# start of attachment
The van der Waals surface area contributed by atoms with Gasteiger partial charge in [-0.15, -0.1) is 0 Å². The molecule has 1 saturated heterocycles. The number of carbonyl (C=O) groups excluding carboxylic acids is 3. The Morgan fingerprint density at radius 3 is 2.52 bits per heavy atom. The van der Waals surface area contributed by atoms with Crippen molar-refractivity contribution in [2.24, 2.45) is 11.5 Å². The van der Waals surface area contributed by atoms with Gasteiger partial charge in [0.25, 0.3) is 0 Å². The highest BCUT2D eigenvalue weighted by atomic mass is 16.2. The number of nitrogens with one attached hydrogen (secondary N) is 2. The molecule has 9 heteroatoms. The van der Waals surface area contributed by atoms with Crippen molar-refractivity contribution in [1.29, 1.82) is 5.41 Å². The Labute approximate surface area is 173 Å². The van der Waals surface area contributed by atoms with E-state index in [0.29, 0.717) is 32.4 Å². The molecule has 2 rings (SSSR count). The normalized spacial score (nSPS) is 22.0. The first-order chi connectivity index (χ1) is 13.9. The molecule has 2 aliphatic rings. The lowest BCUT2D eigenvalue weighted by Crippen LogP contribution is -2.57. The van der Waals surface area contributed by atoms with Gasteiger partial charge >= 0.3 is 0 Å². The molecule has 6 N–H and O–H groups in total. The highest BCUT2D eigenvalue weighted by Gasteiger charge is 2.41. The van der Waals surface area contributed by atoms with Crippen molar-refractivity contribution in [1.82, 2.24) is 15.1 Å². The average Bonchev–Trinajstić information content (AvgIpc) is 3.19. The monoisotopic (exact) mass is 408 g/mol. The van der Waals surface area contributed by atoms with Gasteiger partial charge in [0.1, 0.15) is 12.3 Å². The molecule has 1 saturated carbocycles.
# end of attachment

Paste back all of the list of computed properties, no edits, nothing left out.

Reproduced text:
The van der Waals surface area contributed by atoms with Gasteiger partial charge in [-0.15, -0.1) is 0 Å². The molecule has 1 saturated heterocycles. The number of carbonyl (C=O) groups excluding carboxylic acids is 3. The Morgan fingerprint density at radius 3 is 2.52 bits per heavy atom. The van der Waals surface area contributed by atoms with Crippen molar-refractivity contribution in [2.24, 2.45) is 11.5 Å². The van der Waals surface area contributed by atoms with Gasteiger partial charge in [0.25, 0.3) is 0 Å². The highest BCUT2D eigenvalue weighted by atomic mass is 16.2. The number of nitrogens with one attached hydrogen (secondary N) is 2. The molecule has 9 heteroatoms. The van der Waals surface area contributed by atoms with Crippen molar-refractivity contribution in [1.29, 1.82) is 5.41 Å². The Labute approximate surface area is 173 Å². The van der Waals surface area contributed by atoms with E-state index in [0.29, 0.717) is 32.4 Å². The molecule has 2 rings (SSSR count). The normalized spacial score (nSPS) is 22.0. The first-order chi connectivity index (χ1) is 13.9. The molecule has 2 aliphatic rings. The lowest BCUT2D eigenvalue weighted by Crippen LogP contribution is -2.57. The van der Waals surface area contributed by atoms with Gasteiger partial charge >= 0.3 is 0 Å². The molecule has 6 N–H and O–H groups in total. The highest BCUT2D eigenvalue weighted by Gasteiger charge is 2.41. The van der Waals surface area contributed by atoms with Crippen molar-refractivity contribution in [1.82, 2.24) is 15.1 Å². The average Bonchev–Trinajstić information content (AvgIpc) is 3.19. The monoisotopic (exact) mass is 408 g/mol. The van der Waals surface area contributed by atoms with Gasteiger partial charge in [0.1, 0.15) is 12.3 Å². The molecule has 1 saturated carbocycles.